The dessert menu indeed looked delicious, and we opted for rum soaked beignets (a kind of donut) in vanilla cream and fruits, and semi frozen ricotta cheese with shaved chocolate in a citrus sauce. Splendid. We also glanced at the wine list, which includes lots of prize-winners and helpfully describes each bottle. We’re coming here back for New Year’s.
The next call we made was to the buzzing cafe Chocolatier, whose specialty is obvious, though after the dessert at Cugini’s we wanted something light and refreshing. We both ordered mint tea, and I was surprised to find it served exactly as it is in Morocco (as I recall from my long-ago trip there) with fresh leaves in a stylish glass jar. Class is the word.
The scent brought back the look and sensation of sitting in the hot Moroccan dessert, staring back at the ancient city walls of Marrakech, with soaring snow-capped mountains in the distance. The Arabs say you’re better off with hot mint tea in such a hot dry climate than a cold Coke, and they’re right.
I was half in Morocco for the rest of the evening (after, successively, Japan and Sardinia) but my partner soon found Cuba. On our way to Mohamed Sultan proper he discovered a little cigar store, Connoisseur Divan full of box upon box of fine Havanas, kept in an air-conned room at just the right temperature. There’s a very attractive little bar attached with excellent live music, and we would have lingered but for my fear he’d indulge his stogie fetish. We had a budget for the evening, it was my treat, and fine imported Havanas weren’t included. He promised to come back on his own time with an all-male crew.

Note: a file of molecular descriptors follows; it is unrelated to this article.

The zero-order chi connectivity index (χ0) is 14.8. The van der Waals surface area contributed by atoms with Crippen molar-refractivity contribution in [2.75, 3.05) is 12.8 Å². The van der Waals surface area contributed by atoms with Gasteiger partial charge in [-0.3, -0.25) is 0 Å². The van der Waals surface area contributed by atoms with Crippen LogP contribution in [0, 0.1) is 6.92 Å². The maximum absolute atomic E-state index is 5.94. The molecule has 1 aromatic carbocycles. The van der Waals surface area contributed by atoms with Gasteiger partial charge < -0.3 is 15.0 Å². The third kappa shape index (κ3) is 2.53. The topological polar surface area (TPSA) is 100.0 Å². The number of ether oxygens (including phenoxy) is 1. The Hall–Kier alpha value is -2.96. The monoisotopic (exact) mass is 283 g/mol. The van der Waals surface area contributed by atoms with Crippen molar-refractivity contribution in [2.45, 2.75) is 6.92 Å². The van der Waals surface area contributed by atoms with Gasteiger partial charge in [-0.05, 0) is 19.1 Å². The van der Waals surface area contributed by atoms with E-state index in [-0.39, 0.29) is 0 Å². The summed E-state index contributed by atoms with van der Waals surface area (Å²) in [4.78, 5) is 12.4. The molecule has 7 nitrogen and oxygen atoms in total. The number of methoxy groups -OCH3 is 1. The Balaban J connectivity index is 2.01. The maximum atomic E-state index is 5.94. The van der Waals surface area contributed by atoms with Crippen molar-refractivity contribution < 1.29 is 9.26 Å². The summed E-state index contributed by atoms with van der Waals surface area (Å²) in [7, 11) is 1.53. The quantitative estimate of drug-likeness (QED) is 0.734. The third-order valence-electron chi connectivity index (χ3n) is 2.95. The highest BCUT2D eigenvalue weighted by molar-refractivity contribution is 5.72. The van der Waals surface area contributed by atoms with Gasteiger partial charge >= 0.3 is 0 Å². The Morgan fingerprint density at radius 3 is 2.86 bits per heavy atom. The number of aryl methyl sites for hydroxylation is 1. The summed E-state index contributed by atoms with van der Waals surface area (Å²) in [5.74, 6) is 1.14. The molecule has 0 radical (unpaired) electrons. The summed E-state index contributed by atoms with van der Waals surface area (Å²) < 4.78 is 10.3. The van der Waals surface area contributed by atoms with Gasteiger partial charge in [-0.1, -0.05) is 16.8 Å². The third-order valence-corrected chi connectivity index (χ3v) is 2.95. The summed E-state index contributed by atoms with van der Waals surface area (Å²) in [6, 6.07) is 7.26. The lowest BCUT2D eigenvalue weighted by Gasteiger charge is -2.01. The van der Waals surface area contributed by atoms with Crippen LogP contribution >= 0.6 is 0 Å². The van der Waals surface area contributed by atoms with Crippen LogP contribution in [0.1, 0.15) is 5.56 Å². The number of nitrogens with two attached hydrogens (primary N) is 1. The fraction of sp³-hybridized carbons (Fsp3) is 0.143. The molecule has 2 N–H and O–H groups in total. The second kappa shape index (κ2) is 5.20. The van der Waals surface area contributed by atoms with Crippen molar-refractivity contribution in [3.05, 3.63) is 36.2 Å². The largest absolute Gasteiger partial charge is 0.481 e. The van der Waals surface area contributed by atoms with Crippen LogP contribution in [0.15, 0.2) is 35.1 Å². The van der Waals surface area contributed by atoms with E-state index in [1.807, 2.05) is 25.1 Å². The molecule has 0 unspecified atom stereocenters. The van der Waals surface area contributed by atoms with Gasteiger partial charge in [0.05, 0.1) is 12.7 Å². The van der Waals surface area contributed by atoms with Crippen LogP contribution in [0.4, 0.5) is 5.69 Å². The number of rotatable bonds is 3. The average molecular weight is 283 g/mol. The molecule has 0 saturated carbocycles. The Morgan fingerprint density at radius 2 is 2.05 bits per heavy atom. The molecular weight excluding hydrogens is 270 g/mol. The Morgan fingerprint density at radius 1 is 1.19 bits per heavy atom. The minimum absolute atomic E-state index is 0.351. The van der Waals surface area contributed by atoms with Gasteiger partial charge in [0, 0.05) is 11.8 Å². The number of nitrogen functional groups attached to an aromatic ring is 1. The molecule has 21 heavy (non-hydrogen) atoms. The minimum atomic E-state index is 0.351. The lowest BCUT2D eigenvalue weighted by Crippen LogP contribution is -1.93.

Mohamed Sultan at last, and I was ready to chill. End the evening with a long romantic drink in the most stylish bar we could find. There are some nice open wine bars along one side of the street, but I was intrigued by the subdued, atmospheric shop-fronts on the far side, so we crossed over. From the moment we entered Martini Firm we were in a dream – an all-white one, complete with great big beds, and the lights turned down low.